Posted by Bert VAN MANEN on September 14, 2013
As Hitchcock said, the length of a movie must not be in conflict with the capacity of the human bladder. Two hours is a good limit for a 3-cushion match; upping the pace around the table will benefit us all. The senior citizen image of the sport is one of our main problems. Swift, spectacular, attacking 3-cushion in the top leagues and in the World Cups will appeal to the younger generation and bring in more spectators, possibly even new sponsors. We can’t inject our players with a dose of fast & furious, but at least our rules and formats should contain pepper, not valium.
In the mid-nineties, we introduced a shot clock. (If you are familiar with the subject, feel free to skip this paragraph). The type that has been used in the World Cups and in several European leagues in the past years, will count down the seconds a player has left to play the point, usually 40 or 50. The referee holds a little clicker which he uses to start the clock for player A, then switch it to player B once A has missed. Sometimes there’s a system that switches off the table lights if a player exceeds his time, in which case his opponent restarts with a break-off. Both players can call “time-outs”, usually two or three in a match. If all goes well, matches finish within 2 hours. Sounds good, problem solved? Or is there still an issue?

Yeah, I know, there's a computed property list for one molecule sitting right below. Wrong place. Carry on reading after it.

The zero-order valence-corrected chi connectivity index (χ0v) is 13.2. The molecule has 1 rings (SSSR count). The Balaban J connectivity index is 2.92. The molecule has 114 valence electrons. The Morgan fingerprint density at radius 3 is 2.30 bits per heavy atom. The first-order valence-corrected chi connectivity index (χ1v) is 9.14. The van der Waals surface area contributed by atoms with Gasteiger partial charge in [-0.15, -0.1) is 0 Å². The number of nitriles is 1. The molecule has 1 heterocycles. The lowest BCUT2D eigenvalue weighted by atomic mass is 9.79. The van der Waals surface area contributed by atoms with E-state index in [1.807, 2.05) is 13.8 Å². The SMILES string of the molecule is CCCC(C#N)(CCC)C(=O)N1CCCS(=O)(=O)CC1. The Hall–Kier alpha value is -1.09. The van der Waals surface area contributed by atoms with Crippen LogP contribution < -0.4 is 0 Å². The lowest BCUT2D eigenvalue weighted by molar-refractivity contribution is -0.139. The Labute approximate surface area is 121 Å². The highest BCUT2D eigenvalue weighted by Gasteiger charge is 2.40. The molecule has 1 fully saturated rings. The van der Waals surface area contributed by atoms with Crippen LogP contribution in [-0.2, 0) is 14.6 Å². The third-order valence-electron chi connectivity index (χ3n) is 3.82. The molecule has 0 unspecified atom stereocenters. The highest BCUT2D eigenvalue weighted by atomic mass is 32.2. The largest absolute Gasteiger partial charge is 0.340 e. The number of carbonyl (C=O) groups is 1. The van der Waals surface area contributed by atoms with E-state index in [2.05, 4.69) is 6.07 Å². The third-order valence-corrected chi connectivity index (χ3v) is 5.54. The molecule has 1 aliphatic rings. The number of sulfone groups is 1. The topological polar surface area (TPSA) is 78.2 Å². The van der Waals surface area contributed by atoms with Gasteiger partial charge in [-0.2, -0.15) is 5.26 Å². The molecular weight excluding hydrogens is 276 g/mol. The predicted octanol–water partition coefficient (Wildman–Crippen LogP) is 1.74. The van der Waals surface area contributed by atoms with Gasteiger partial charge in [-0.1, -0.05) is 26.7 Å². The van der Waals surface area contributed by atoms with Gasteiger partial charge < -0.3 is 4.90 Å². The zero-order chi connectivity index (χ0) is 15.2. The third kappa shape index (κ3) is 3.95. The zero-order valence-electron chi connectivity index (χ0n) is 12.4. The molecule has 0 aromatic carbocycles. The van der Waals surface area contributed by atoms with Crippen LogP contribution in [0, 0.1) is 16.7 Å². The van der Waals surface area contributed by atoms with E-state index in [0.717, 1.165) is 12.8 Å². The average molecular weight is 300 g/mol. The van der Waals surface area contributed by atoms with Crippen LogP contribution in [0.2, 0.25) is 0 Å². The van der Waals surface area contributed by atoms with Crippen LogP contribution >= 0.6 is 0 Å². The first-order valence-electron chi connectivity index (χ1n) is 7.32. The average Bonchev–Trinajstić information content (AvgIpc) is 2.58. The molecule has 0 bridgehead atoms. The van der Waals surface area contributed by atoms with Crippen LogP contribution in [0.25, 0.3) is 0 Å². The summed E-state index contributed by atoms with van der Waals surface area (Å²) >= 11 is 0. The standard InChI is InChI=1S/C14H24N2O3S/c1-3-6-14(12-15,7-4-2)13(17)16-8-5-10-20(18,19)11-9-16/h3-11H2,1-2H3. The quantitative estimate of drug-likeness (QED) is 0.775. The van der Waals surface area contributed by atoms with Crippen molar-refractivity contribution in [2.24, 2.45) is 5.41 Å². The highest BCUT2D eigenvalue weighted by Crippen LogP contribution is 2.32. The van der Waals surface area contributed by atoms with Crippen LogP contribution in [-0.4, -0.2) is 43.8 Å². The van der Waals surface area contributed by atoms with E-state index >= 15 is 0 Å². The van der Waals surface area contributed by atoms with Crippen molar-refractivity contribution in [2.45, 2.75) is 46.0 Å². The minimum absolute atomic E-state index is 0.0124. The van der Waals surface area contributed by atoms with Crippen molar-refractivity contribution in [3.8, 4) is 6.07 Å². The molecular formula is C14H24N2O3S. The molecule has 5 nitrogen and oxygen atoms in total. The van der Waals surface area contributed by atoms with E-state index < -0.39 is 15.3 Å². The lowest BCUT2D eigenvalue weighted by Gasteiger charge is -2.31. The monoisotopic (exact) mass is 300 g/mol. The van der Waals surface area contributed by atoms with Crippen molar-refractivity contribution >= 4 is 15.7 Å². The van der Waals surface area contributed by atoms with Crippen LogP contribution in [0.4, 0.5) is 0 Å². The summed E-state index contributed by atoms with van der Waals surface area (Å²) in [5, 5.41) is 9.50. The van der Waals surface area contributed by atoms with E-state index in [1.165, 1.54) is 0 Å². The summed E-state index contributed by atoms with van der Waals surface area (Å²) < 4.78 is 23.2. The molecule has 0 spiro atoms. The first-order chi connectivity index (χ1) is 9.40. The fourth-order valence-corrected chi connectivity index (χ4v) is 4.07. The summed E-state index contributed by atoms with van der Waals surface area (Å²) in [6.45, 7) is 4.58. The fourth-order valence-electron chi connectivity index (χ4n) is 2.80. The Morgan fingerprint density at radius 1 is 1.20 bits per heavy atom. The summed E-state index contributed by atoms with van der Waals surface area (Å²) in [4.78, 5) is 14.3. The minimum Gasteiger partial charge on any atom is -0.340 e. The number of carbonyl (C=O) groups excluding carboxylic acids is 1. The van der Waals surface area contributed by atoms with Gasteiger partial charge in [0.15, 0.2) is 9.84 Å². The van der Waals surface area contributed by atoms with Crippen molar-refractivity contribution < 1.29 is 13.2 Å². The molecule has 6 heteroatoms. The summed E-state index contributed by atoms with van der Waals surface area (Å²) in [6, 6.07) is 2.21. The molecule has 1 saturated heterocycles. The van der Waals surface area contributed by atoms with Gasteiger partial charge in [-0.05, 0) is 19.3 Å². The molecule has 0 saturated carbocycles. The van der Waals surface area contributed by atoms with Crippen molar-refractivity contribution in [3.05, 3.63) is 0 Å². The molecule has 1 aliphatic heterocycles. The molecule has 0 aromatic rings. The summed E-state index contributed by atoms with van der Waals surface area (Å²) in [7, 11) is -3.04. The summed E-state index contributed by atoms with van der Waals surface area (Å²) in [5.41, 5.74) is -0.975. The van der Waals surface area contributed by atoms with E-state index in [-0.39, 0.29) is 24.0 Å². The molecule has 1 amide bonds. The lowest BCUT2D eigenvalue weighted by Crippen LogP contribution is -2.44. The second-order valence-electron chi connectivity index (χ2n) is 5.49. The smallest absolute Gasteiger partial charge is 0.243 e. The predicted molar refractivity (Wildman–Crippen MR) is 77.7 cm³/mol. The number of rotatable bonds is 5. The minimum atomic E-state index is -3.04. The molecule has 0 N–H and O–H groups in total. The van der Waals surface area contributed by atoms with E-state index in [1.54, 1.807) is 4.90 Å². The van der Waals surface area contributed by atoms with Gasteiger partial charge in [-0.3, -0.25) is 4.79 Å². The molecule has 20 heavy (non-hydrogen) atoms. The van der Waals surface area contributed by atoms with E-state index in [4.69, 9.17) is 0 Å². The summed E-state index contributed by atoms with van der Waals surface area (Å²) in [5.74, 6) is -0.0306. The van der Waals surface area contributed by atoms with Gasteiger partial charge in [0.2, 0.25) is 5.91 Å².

Here are a few REAL problems with the current clocks:
- They are an additional burden on the referee. The clicker is a distraction, and a forgotten “click” can cause all sorts of confusion and conflict.
- There is a lack of uniformity in the rules concerning their use. Number of seconds. Number of time-outs. Waiting for the adjacent table. The use of a fork or a cue extension.
- The clocks are notorious for malfunctioning. Different brands, different types: they all break down with disturbing frequency.
- They are – because of the small numbers – costly to make, VERY expensive to buy. I have never come across models cheaper than 500 euro, have seen several that cost twice that. It’s usually the room owners, many of them already struggling, who are forced to spend that money.
But this is the BIG one:
– Some players are still perceived as quick, and others as annoyingly slow! How can that be? I will tell you: some players use only the time they realistically NEED, and others use all the time they legally HAVE.
The clocks we have now, force us to use no more than 50 seconds. But they don’t encourage us to use only 25. If you play at a nice pace, there is no reward. If you use 49 seconds on every shot, there is no punishment. On the contrary: to break your opponent’s rhythm, you may want to keep him in the chair as long as possible. You are almost INVITED to use up time you don’t really need.